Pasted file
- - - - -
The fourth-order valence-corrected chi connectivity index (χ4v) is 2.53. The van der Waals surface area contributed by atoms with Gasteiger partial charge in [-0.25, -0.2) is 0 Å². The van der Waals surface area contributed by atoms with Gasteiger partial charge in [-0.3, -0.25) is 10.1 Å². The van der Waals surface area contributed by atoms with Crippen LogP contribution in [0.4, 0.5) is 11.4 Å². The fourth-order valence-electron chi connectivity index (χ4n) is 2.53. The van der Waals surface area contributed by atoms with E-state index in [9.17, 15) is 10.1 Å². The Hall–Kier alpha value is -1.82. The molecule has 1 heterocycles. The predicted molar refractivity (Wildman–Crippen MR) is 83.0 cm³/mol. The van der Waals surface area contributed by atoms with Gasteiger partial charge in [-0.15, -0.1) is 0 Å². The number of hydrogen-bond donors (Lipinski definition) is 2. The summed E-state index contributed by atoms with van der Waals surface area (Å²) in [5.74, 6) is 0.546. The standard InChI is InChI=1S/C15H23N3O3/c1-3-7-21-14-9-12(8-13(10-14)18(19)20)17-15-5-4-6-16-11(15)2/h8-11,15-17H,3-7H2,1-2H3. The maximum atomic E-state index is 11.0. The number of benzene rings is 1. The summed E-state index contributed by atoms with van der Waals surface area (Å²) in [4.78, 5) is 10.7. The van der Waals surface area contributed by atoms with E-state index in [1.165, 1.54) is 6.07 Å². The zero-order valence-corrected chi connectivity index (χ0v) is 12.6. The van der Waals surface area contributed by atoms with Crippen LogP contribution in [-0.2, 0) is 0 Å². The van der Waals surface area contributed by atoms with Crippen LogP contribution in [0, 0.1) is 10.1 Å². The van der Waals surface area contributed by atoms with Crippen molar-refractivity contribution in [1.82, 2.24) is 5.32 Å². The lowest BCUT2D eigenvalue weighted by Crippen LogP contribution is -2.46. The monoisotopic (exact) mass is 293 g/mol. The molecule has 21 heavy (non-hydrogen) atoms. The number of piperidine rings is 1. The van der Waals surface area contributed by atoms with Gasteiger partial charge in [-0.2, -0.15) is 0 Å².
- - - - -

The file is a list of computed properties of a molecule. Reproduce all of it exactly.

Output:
The fourth-order valence-corrected chi connectivity index (χ4v) is 2.53. The van der Waals surface area contributed by atoms with Gasteiger partial charge in [-0.25, -0.2) is 0 Å². The van der Waals surface area contributed by atoms with Gasteiger partial charge in [-0.3, -0.25) is 10.1 Å². The van der Waals surface area contributed by atoms with Crippen LogP contribution in [0.4, 0.5) is 11.4 Å². The fourth-order valence-electron chi connectivity index (χ4n) is 2.53. The van der Waals surface area contributed by atoms with E-state index in [9.17, 15) is 10.1 Å². The Hall–Kier alpha value is -1.82. The molecule has 1 heterocycles. The predicted molar refractivity (Wildman–Crippen MR) is 83.0 cm³/mol. The van der Waals surface area contributed by atoms with Gasteiger partial charge in [-0.15, -0.1) is 0 Å². The number of hydrogen-bond donors (Lipinski definition) is 2. The summed E-state index contributed by atoms with van der Waals surface area (Å²) in [5.74, 6) is 0.546. The standard InChI is InChI=1S/C15H23N3O3/c1-3-7-21-14-9-12(8-13(10-14)18(19)20)17-15-5-4-6-16-11(15)2/h8-11,15-17H,3-7H2,1-2H3. The maximum atomic E-state index is 11.0. The number of benzene rings is 1. The summed E-state index contributed by atoms with van der Waals surface area (Å²) in [4.78, 5) is 10.7. The van der Waals surface area contributed by atoms with E-state index in [1.165, 1.54) is 6.07 Å². The zero-order valence-corrected chi connectivity index (χ0v) is 12.6. The van der Waals surface area contributed by atoms with Crippen LogP contribution in [-0.2, 0) is 0 Å². The van der Waals surface area contributed by atoms with Crippen LogP contribution in [0, 0.1) is 10.1 Å². The van der Waals surface area contributed by atoms with Crippen molar-refractivity contribution in [1.82, 2.24) is 5.32 Å². The lowest BCUT2D eigenvalue weighted by Crippen LogP contribution is -2.46. The monoisotopic (exact) mass is 293 g/mol. The molecule has 21 heavy (non-hydrogen) atoms. The number of piperidine rings is 1. The van der Waals surface area contributed by atoms with Gasteiger partial charge in [-0.2, -0.15) is 0 Å².